Danish dog said...

If in doubt, leave it out, Rob. You're a poet yourself, so give yourself some time to practise your art. At least leave the organizing to others. You could be creative consultant or something.

Danish dog said...
This comment has been removed by the author.
Rob said...

I'll have to weigh things up, but you could be right, Danish dog.

Colin Will said...

Can't advise on that one Rob. I've acted in plays during the fringe, but never organised a gig.

Frances said...

It sounds a bit scary but tremendously rewarding. If you don't try, you'll never know. I think 5pm would be a good time, to aim to finish at 6 to give people time to eat (drink!) before the evening slots.

Claire A said...

Having been involved with a Fringe show or two...

Q. "Who do you pitch poetry to, and how do you best reach these people?"
A. Everybody, and in any way you can. Edinburgh is packed with 1 million people at the peak of the Fringe so you're better off not trying to pick out the ones who look poetically-inclined and going for a more blanket approach. Flyering, though absolutely soul destroying, is one of the best ways to get people's attention -- actually put something in their hand and they have to read it, unlike just getting an ad in a Fringe programme or putting up posters. Any poetry thing would have the advantage of not being terrible comedy... but it would also have the disadvantage of being poetry. One of the best things to do is try to keep the price as low as possible. People will come and see things if they're cheap because they have less to lose. Nowadays (ah, I remember Fringe 04 when almost everything was under a fiver!) most things are priced around the £10 mark. If you can undercut that people will come along.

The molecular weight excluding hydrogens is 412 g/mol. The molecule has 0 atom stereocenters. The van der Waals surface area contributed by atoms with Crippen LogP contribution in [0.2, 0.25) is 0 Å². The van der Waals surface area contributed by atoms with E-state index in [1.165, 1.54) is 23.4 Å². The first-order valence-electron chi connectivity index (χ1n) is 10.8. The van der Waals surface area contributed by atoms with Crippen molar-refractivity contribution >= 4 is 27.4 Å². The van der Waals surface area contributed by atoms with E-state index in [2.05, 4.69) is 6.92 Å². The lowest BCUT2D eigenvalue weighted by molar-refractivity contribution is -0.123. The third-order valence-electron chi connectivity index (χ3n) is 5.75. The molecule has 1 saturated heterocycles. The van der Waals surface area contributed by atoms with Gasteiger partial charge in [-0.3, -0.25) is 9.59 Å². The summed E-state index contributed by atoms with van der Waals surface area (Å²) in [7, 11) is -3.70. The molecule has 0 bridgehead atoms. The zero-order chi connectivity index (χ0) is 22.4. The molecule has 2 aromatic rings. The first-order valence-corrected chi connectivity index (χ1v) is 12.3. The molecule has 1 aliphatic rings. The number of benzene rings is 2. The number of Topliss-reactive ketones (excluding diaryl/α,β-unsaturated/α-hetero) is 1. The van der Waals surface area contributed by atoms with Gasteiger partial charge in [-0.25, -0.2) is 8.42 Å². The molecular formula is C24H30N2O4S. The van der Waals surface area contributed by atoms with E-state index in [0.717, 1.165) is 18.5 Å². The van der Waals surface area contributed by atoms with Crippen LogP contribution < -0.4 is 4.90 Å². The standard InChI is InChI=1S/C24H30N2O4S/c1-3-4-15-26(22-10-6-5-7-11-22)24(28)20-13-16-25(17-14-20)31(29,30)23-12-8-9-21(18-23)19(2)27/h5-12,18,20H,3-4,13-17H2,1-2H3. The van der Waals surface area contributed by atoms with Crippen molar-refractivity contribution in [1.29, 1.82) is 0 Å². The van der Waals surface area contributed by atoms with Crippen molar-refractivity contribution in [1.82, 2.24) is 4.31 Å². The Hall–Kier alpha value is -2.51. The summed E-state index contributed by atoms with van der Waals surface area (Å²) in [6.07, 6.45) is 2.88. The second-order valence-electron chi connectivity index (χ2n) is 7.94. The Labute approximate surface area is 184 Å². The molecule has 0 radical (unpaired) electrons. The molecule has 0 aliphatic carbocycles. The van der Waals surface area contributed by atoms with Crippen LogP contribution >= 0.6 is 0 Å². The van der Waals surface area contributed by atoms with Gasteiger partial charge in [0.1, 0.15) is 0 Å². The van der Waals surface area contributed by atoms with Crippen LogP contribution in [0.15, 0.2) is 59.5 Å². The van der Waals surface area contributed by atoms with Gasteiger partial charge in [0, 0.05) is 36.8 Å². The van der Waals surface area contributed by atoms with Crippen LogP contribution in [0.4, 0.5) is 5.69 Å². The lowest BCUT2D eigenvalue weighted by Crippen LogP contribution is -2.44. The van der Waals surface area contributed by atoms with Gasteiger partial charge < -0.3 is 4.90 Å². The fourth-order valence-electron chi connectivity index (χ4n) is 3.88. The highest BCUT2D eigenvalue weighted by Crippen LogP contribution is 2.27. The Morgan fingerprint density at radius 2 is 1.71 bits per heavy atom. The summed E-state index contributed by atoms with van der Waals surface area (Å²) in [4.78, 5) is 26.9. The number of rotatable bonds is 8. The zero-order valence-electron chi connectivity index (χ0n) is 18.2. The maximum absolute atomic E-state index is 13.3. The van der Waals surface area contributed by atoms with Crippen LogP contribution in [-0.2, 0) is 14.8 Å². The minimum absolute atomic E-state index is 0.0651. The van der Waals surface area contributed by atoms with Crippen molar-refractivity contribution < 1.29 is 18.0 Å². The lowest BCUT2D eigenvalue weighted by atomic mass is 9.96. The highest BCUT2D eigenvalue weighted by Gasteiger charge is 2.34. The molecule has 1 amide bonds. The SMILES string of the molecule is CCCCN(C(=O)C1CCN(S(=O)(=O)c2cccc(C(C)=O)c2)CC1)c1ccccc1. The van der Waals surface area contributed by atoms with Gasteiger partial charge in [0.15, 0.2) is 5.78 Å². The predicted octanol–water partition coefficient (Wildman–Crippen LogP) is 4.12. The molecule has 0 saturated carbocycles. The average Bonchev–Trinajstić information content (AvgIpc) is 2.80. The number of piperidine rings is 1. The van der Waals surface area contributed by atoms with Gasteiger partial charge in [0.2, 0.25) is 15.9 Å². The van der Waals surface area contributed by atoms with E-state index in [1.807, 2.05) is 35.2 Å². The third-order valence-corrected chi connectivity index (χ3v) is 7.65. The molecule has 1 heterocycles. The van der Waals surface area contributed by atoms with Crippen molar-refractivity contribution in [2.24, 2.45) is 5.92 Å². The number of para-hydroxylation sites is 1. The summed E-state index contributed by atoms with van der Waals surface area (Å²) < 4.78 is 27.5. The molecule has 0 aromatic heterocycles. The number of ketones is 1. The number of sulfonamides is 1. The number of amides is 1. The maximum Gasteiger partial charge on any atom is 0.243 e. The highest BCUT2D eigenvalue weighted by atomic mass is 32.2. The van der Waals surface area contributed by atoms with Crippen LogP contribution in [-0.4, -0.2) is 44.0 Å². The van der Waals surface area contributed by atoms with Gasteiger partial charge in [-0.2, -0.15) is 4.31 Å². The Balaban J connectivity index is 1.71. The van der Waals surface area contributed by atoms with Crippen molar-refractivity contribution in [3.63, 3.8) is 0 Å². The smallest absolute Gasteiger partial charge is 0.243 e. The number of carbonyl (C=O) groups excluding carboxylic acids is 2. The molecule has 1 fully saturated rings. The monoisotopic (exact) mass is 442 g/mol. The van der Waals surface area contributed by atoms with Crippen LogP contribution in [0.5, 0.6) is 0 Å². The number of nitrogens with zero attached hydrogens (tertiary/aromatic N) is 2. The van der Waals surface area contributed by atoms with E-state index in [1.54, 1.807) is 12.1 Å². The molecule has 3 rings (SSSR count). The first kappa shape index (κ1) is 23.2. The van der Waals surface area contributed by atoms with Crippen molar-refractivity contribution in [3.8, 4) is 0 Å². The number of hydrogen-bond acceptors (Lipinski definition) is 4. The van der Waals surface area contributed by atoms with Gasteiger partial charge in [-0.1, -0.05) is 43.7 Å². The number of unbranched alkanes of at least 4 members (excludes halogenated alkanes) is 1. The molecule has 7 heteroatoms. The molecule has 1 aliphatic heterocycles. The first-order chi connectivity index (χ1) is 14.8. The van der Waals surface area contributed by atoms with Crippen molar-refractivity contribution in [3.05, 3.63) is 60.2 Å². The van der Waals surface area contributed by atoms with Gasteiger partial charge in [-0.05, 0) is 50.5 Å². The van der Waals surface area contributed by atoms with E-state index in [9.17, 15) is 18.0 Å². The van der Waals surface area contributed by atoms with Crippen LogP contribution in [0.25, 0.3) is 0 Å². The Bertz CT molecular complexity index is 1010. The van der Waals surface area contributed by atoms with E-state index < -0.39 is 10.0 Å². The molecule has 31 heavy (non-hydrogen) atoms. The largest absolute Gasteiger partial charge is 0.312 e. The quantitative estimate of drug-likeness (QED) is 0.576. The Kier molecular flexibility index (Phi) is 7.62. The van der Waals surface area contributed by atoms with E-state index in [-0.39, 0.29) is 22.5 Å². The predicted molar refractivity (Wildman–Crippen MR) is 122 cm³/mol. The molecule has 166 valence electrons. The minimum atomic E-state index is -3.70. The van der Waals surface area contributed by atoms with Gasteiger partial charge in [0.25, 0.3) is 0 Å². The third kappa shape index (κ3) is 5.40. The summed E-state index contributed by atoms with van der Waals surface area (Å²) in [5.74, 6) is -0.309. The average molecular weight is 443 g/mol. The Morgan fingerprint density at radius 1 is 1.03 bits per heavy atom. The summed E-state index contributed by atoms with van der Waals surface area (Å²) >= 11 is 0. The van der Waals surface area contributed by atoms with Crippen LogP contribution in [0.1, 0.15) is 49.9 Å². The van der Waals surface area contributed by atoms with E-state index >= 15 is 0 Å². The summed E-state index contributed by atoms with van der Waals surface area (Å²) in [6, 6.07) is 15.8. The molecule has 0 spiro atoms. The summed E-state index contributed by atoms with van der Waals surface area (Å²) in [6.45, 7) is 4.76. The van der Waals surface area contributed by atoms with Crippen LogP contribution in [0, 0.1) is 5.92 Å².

Q: "What time should it be at? – that’s a key question. The peak time of 7.30pm is too expensive"
A: Bad time anyway. Any time between 6 and 9 is, as you say, peak time... so people will have other stuff they want to see. A lot of the people who come to the Fringe seem to sleep late, emerge at about noon and then hang around between 12 and 6 when the evening shows gear up. I reckon sometime around 3pm or 4pm would be pretty good -- it avoids being a tea-and-buns time somewhat and there will be a lot of people milling around with nothing to do.

Q: "Maybe a late-night session is better"
A: It would be really cool, but obviously some people would be put off by a later show. It depends what kind of demographic you want to get through the door!

It sounds dreadful, but one really good way to get people through the doors is to really, really play up the Scottish thing. Present it as an opportunity to see the best talent that all of bonnie Scotland has to offer, all in one place (with some maybe even reading in Scots!!), and tourists will come running. It's sad but true, people really do want the tartan and bagpipes experience!

I only have some modest experience, but if you want any help at all I'd be glad to leap on board :)